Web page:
On August 30, state media giant China Daily stated, “Such provocative moves show that the US continues to hollow out the one-China principle, and thus risks triggering a conflict. Especially because the Chinese military is on high alert and ready to thwart any US move to change the status quo across the Straits.” But is this claim to the status quo accurate? In diplomatic language, the U.S. accepts the One China policy which includes Beijing’s claim to Taiwan. This is one of those niceties meant to paper over differences and maintain stability. It does not, however, represent reality.
Taiwan has been de facto independent since 1949. It has only been ruled from Beijing during four years (1945-49) since 1894 when Taiwan was ceded to Japan after the Sino-Japanese War. Relations between the Taiwanese and Japanese are warmer than what either has with the Chinese. The term “self-governing” is used to avoid “independent”, but the practical meaning is the same. The Taiwanese people feel independent with a strong self-identity and a record of success as a Tiger economy and a democracy. Its society is more advanced than China.
A simple question tells us what is the real status quo. Who would have to resort to violence to turn their claims into reality? Peace protects the status quo; revolution requires war to overturn it. President Xi knows he does not rule Taiwan. He speaks of “reunification” which is an acknowledgement that Taiwan is currently separate from the mainland. China’s official position is that it wants a peaceful reunification, but will use force if it must to gain control. With polls showing less than 2 percent of Taiwanese want to unify with the mainland, the chances of Taipei choosing to join is nil, and Xi knows it. The only power with a motive for war across the Taiwan Strait is China to overturn the real status quo of a self-governing (independent) Taiwan.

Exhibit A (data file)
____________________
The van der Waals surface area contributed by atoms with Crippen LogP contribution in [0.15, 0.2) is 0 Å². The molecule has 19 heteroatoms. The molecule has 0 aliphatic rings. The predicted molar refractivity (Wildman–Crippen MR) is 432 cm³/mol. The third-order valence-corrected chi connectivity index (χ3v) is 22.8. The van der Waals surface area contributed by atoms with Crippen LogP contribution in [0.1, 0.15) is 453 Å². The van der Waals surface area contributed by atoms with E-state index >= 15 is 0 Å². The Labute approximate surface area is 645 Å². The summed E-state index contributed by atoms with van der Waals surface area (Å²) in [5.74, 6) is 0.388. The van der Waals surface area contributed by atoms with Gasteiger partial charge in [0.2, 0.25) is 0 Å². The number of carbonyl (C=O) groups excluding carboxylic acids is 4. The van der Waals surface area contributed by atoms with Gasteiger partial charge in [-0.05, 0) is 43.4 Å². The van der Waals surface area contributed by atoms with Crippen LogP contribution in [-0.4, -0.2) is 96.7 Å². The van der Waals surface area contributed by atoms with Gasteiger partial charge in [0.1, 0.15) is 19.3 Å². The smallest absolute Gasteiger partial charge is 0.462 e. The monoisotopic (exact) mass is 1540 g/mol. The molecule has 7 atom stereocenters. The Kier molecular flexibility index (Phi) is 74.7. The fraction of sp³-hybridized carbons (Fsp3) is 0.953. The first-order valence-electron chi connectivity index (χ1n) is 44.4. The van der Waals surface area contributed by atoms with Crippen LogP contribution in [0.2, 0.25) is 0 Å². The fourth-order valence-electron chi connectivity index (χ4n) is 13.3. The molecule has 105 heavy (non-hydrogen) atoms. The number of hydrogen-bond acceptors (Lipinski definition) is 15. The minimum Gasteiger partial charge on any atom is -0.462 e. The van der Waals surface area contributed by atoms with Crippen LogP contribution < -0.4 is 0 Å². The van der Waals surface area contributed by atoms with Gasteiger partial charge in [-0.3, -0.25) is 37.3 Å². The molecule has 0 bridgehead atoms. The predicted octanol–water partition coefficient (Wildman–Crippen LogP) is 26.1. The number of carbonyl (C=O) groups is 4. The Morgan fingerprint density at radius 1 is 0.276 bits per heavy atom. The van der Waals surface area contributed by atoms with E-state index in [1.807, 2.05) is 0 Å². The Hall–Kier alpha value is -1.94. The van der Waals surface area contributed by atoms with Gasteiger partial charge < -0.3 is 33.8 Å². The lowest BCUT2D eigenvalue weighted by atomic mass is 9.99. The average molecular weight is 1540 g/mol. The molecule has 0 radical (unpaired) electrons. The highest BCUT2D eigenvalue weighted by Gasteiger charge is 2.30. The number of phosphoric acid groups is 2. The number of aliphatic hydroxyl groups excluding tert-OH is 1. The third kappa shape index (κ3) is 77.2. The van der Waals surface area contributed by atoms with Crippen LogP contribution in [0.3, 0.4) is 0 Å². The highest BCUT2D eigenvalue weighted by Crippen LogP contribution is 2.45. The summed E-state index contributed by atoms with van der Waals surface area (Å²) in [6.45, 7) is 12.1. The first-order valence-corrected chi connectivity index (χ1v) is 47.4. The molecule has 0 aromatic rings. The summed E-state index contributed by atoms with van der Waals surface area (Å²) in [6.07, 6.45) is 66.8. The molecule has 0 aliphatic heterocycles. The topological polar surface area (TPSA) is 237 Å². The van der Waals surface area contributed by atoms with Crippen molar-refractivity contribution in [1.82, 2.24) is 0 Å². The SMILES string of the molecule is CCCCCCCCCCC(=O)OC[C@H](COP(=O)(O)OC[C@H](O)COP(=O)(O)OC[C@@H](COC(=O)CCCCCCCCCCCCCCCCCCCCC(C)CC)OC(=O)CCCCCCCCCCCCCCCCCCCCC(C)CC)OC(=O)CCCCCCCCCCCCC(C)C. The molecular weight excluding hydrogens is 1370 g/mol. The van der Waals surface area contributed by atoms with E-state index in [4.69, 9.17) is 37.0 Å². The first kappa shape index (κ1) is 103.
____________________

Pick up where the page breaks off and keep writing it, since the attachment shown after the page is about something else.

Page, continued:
Beneath the U.S. diplomatic language, the core American position has always been that the issue of Taiwan should not be settled by force. Washington backs the status quo. Beijing’s constant attempt to claim that defending the status quo is “provocative” only further exposes its role as a revolutionary power looking for an excuse to strike. In such a strategic situation, peace can only be protected by deterrence. The core U.S. commitment to oppose aggression must be backed by credible force. President Xi must never believe that the defenders of the status quo are weak or unwilling to carry out their duties.
Fortunately, the U.S. is still stronger than China, though it must use the techno-industrial part of that equation to build up its military capabilities to stay ahead in the arms race. The U.S. also has an array of allies that a nearly isolated China cannot match. President Trump rallied the Quad (India, Japan, and Australia aligned with America) and gave NATO a global vision to contain China. President Biden has followed Trump’s initiatives in Asia after his own approach failed to deter Putin in Europe. Cold War II can be won like Cold War I without becoming World War III if deterrence maintains the peace that protects the status quo.
William R. Hawkins is a former economics professor who served on the professional staff of the U.S. House Foreign Affairs Committee. He has written widely on international economics and national security issues for both professional and popular publications.